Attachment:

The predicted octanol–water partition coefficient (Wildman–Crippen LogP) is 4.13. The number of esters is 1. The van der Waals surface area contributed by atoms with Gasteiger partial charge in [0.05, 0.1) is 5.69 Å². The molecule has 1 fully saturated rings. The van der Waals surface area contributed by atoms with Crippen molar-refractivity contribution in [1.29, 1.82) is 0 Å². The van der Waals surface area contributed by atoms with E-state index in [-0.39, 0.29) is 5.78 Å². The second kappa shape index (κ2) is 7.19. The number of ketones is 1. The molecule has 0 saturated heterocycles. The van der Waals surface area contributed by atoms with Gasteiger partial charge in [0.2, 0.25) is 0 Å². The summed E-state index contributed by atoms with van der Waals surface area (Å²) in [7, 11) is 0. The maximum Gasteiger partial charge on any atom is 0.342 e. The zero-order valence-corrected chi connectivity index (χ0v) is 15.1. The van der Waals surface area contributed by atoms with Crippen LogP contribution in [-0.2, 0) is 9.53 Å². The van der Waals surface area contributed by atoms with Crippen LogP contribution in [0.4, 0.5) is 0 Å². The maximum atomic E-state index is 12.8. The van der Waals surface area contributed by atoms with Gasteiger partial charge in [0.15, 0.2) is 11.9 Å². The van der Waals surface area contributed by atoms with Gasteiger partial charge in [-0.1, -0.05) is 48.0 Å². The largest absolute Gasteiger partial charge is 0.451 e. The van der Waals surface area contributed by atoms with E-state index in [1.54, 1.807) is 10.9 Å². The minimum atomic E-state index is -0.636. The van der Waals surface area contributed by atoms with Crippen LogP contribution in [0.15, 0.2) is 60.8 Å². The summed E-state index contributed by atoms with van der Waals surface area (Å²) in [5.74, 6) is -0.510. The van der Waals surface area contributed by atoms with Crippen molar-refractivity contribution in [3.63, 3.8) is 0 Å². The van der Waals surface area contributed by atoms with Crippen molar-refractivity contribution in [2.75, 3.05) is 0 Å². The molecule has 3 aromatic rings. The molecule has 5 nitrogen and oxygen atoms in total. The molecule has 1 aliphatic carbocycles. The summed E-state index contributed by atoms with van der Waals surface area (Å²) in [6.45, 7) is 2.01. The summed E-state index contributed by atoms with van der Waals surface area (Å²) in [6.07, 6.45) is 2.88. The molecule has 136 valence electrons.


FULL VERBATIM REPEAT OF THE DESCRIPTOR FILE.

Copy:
The predicted octanol–water partition coefficient (Wildman–Crippen LogP) is 4.13. The number of esters is 1. The van der Waals surface area contributed by atoms with Gasteiger partial charge in [0.05, 0.1) is 5.69 Å². The molecule has 1 fully saturated rings. The van der Waals surface area contributed by atoms with Crippen molar-refractivity contribution in [1.29, 1.82) is 0 Å². The van der Waals surface area contributed by atoms with E-state index in [-0.39, 0.29) is 5.78 Å². The second kappa shape index (κ2) is 7.19. The number of ketones is 1. The molecule has 0 saturated heterocycles. The van der Waals surface area contributed by atoms with Gasteiger partial charge in [0.2, 0.25) is 0 Å². The summed E-state index contributed by atoms with van der Waals surface area (Å²) in [7, 11) is 0. The maximum Gasteiger partial charge on any atom is 0.342 e. The zero-order valence-corrected chi connectivity index (χ0v) is 15.1. The van der Waals surface area contributed by atoms with Crippen LogP contribution in [-0.2, 0) is 9.53 Å². The van der Waals surface area contributed by atoms with Crippen LogP contribution in [0.4, 0.5) is 0 Å². The maximum atomic E-state index is 12.8. The van der Waals surface area contributed by atoms with Gasteiger partial charge in [0.15, 0.2) is 11.9 Å². The van der Waals surface area contributed by atoms with Gasteiger partial charge in [-0.1, -0.05) is 48.0 Å². The largest absolute Gasteiger partial charge is 0.451 e. The van der Waals surface area contributed by atoms with E-state index in [1.54, 1.807) is 10.9 Å². The minimum atomic E-state index is -0.636. The van der Waals surface area contributed by atoms with Crippen LogP contribution in [0.15, 0.2) is 60.8 Å². The summed E-state index contributed by atoms with van der Waals surface area (Å²) in [5.74, 6) is -0.510. The van der Waals surface area contributed by atoms with Crippen molar-refractivity contribution in [3.63, 3.8) is 0 Å². The van der Waals surface area contributed by atoms with Crippen molar-refractivity contribution in [2.75, 3.05) is 0 Å². The molecule has 3 aromatic rings. The molecule has 5 nitrogen and oxygen atoms in total. The molecule has 1 aliphatic carbocycles. The summed E-state index contributed by atoms with van der Waals surface area (Å²) in [6.45, 7) is 2.01. The summed E-state index contributed by atoms with van der Waals surface area (Å²) in [6.07, 6.45) is 2.88. The molecule has 136 valence electrons.